(Published in Stroke. 2006;37:1413.)
Patients with impaired glucose tolerance have moderate elevations of blood glucose, but the elevations are not severe enough for them to be diagnosed with diabetes mellitus. Dr. Vermeer et al. studied 3,127 TIA or minor stroke patients who participated in the Dutch TIA Trial. Baseline non-fasting glucose levels were obtained in all patients. After a 2.6 year follow-up, 9% of the patients experienced a stroke and 6% a heart attack or cardiac death. Those whose blood sugars diagnosed them with diabetes had a nearly tripled risk of stroke, compared with those with normal blood sugars. Patients with moderate levels of glucose elevation (impaired glucose tolerance) had nearly double the risk of stroke as those with normal glucose levels. Interestingly, patients with lower than normal blood glucose levels had about a 50% increased risk of stroke compared to those with normal glucose levels. There was no increased risk of heart attack or cardiac death related to glucose levels.
Diabetes has been a well-established risk factor for ischemic stroke for many years, and it was surely suspected that lesser degrees of glucose elevation would confer some increased risk. This study demonstrates that the risk of impaired glucose tolerance is significant and deserves to be evaluated in patients who have suffered from an ischemic stroke or TIA. For my part, I will begin to routinely test my non-diabetic stroke patients for impaired glucose tolerance.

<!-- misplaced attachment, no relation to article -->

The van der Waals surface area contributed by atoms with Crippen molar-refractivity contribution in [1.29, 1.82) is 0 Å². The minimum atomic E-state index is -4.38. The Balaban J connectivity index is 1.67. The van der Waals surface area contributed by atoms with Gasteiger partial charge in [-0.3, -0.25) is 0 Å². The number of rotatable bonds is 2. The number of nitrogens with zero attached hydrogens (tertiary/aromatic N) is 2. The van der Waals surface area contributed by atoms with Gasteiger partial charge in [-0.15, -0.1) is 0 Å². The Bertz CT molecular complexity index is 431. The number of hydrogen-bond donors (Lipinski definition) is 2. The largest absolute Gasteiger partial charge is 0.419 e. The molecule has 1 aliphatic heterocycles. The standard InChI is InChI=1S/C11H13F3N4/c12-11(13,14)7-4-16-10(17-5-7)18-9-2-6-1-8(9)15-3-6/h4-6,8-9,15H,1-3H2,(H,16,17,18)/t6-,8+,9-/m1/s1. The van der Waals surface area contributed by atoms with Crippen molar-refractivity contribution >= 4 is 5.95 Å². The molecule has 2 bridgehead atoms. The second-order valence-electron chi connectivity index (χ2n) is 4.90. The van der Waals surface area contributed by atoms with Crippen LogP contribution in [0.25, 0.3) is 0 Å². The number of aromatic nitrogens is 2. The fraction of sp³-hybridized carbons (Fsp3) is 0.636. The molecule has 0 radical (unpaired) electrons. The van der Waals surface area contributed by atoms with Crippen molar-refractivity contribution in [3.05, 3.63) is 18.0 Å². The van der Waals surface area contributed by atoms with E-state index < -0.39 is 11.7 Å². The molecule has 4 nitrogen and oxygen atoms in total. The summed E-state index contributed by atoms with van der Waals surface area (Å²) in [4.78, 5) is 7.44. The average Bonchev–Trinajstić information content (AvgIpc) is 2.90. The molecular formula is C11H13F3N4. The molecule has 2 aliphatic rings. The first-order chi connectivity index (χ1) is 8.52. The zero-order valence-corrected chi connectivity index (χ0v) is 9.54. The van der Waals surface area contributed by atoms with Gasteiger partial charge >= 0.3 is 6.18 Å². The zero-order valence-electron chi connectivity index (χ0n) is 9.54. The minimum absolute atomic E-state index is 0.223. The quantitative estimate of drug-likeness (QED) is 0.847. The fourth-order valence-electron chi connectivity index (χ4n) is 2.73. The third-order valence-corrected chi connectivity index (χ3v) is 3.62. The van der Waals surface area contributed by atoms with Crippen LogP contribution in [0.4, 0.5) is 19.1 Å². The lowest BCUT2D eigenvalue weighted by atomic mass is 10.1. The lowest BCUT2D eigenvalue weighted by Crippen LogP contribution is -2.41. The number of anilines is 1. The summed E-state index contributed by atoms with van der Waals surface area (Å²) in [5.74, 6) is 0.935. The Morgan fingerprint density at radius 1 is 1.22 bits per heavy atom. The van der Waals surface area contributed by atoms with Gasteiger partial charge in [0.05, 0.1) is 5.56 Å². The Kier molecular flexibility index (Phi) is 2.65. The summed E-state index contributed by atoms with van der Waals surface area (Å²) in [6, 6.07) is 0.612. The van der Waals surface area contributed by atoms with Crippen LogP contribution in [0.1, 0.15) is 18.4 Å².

This situation is similar to what has occurred regarding glucose levels and peripheral neuropathy. Patients with diabetes are known to suffer from nerve damage, often causing numbness of the feet and sometimes associated pain. It was later noted that even lesser glucose elevations (impaired glucose tolerance) could cause this nerve damage. Now neurologists routinely screen for impaired glucose tolerance in those patients with otherwise unexplained neuropathy.
How should impaired glucose tolerance be treated? Some endocrinologists would recommend adding an oral hypoglycemic agent, typically used to treat diabetes, to keep a patient's blood sugars at a lower overall level. The risk, though, is that at some points in the day, blood sugar levels may go very low, which can be dangerous. Another approach is simply to have patients follow a diabetic diet, low in carbohydrates, to avoid peaks in blood sugar. Certainly, in the long-term, patients need to be advised to achieve their ideal weight, since impaired glucose tolerance might be reversible by this means.